Australasian Science: Australia's authority on science since 1938

Contraception by WiFi

By Michael Cook

How secure is an implantable chip that enables birth control to be switched on and off with a mobile phone?

The full text of this article can be purchased from Informit.

Two years ago, Microsoft billionaire Bill Gates was visiting the Langer Lab at the Massachusetts Institute of Technology, the biggest biomedical engineering lab in the world. Bob Langer is a world leader in drug delivery systems for treating cancer, diabetes and other disorders. Bill Gates, through his philanthropic foundation, is a world leader in delivering high-quality birth control to the developing world.

Gates asked Langer about the possibility of developing an implantable, long-lasting contraceptive that could be turned on and off remotely. His foundation hopes to deliver effective contraceptives to 120 million women and girls in the poorest countries by 2020. A wireless pill must have seemed ideal.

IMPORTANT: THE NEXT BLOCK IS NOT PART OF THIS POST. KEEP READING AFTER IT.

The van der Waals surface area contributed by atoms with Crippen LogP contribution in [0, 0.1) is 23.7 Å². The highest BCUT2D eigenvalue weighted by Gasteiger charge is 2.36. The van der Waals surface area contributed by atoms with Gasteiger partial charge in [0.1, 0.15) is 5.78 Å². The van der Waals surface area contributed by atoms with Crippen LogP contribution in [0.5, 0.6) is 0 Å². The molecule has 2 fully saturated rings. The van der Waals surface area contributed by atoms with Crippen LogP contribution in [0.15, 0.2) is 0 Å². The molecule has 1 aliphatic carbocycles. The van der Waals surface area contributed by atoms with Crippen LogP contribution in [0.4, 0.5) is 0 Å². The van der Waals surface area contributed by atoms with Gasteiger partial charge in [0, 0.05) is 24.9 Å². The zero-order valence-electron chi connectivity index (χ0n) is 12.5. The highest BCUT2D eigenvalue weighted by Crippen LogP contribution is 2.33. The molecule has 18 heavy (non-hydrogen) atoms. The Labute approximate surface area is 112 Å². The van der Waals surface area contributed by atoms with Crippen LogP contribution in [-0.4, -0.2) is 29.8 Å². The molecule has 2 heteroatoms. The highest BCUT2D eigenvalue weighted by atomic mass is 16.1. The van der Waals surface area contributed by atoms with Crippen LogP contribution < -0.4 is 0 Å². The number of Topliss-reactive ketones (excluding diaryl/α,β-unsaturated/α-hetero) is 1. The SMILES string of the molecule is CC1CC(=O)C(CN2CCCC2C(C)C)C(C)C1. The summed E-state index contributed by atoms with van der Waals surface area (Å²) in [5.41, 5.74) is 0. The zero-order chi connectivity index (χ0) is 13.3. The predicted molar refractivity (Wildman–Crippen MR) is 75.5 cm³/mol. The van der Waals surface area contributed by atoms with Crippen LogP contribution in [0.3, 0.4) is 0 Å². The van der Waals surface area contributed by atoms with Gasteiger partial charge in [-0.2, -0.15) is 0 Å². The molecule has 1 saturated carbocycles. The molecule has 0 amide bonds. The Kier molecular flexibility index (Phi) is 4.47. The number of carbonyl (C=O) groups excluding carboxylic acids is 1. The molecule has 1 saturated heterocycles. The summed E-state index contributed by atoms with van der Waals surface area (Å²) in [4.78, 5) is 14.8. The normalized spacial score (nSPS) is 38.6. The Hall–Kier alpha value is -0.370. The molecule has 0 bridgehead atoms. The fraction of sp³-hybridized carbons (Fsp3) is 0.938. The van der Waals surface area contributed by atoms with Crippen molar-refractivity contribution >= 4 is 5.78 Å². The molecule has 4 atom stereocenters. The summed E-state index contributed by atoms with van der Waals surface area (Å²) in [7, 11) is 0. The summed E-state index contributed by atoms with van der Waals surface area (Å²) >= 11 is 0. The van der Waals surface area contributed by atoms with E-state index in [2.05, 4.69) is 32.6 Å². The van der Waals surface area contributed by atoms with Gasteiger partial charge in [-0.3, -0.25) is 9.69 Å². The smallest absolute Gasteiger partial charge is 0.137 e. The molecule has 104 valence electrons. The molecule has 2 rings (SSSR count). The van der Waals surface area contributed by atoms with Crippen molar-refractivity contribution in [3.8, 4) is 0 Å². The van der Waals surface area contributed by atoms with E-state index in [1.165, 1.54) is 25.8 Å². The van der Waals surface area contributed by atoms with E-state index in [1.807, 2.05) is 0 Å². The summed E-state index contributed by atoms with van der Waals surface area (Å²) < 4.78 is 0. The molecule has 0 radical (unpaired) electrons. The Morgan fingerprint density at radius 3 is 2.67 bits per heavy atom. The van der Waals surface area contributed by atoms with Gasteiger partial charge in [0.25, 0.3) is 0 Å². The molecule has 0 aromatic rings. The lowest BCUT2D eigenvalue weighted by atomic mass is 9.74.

And now it is on its way. Earlier this year, the Bill and Melinda Gates Foundation gave a Massachusetts company, MicroCHIP, US$4.6 million to develop this device. A prototype measures 20 x 20 x 7 mm. After being implanted under the skin of the buttocks, upper arm or abdomen, it will dispense daily doses of the hormone levonorgestrel.

To conceive, women would turn the dosage off with a remote control, perhaps their mobile phone. To shut down their fertility, they would log into the system and turn the chip back on. At the moment, no hormonal contraceptive lasts longer than 5 years but MicroCHIP’s device will dispense contraception for 16 years....

The full text of this article can be purchased from Informit.